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Mcveigh Barred From Vet Burial, Other Benefits

In a measure aimed specifically at convicted Oklahoma City bomber Timothy McVeigh, the Senate voted 98-0 Wednesday to bar burial and other veterans benefits for those found guilty of federal capital offenses.

McVeigh, said Sen. Arlen Specter, R-Pa., a sponsor of the legislation, committed the “most heinous criminal act in the history of the United States of America,” and it would be “unseemly” for him to be buried in a national cemetery alongside America’s heroes.

“This is one further statement of national resolve,” said Sen. Robert Toricelli, D-N.J., a cosponsor. Not only will terrorists be pursued and captured, he said, but “we will deny you honor in death.”

The usually slow-moving Senate rushed the measure to a vote only a day after Specter and other lawmakers learned of a gap in the law that would allow McVeigh, if he so chose, to join the 2.5 million veterans buried in the nation’s 114 veterans’ cemeteries.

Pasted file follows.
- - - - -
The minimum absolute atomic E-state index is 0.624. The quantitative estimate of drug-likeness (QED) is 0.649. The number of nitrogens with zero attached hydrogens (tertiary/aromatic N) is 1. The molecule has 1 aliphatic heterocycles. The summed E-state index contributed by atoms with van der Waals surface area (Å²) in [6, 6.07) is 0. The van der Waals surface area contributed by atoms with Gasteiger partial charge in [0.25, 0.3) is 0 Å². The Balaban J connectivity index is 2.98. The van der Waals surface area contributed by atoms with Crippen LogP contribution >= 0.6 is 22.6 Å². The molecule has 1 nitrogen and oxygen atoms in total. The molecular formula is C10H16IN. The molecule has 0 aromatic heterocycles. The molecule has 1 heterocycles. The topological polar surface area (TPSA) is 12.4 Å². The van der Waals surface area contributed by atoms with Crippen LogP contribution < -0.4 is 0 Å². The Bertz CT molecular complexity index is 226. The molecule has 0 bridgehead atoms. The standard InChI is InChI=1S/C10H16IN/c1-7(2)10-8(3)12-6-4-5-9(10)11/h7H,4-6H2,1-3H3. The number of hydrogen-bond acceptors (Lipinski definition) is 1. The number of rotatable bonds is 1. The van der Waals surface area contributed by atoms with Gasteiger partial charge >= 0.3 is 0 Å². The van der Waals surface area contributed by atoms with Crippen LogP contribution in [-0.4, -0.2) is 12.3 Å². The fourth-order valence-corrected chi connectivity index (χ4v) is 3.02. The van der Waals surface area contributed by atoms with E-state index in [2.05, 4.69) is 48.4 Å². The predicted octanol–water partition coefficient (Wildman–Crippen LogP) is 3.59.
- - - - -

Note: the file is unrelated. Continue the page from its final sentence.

“In Oklahoma this created quite a furor,” said Senate Majority Whip Don Nickles, an Oklahoma Republican. Burying McVeigh in a national cemetery “would desecrate hallowed ground.”

The Veterans Affairs Department confirmed Tuesday that McVeigh, an Army veteran who served in the Persian Gulf War, would be eligible for burial benefits, which include a grave site, perpetual care of the site, a headstone, a presidential memorial certificate and burial flags.

Current law denies burial benefits to those convicted of espionage, treason, sedition and other crimes, but not murder.